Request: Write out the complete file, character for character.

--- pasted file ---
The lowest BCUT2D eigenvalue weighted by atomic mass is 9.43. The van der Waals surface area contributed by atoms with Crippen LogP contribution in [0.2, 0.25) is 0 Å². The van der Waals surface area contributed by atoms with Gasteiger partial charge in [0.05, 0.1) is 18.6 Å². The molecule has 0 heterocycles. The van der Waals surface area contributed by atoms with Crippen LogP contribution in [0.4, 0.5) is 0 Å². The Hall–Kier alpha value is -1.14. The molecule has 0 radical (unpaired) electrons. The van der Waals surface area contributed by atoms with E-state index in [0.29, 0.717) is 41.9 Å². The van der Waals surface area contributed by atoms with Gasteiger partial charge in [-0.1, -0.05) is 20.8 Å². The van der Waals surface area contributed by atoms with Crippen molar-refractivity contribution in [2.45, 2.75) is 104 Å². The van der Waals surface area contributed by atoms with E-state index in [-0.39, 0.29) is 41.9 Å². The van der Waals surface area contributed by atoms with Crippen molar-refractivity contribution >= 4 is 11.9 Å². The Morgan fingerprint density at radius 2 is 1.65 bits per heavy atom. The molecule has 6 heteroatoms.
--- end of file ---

The lowest BCUT2D eigenvalue weighted by atomic mass is 9.43. The van der Waals surface area contributed by atoms with Crippen LogP contribution in [0.2, 0.25) is 0 Å². The van der Waals surface area contributed by atoms with Gasteiger partial charge in [0.05, 0.1) is 18.6 Å². The molecule has 0 heterocycles. The van der Waals surface area contributed by atoms with Crippen LogP contribution in [0.4, 0.5) is 0 Å². The Hall–Kier alpha value is -1.14. The molecule has 0 radical (unpaired) electrons. The van der Waals surface area contributed by atoms with E-state index in [0.29, 0.717) is 41.9 Å². The van der Waals surface area contributed by atoms with Gasteiger partial charge in [-0.1, -0.05) is 20.8 Å². The van der Waals surface area contributed by atoms with Crippen molar-refractivity contribution in [2.45, 2.75) is 104 Å². The van der Waals surface area contributed by atoms with E-state index in [-0.39, 0.29) is 41.9 Å². The van der Waals surface area contributed by atoms with Crippen molar-refractivity contribution >= 4 is 11.9 Å². The Morgan fingerprint density at radius 2 is 1.65 bits per heavy atom. The molecule has 6 heteroatoms.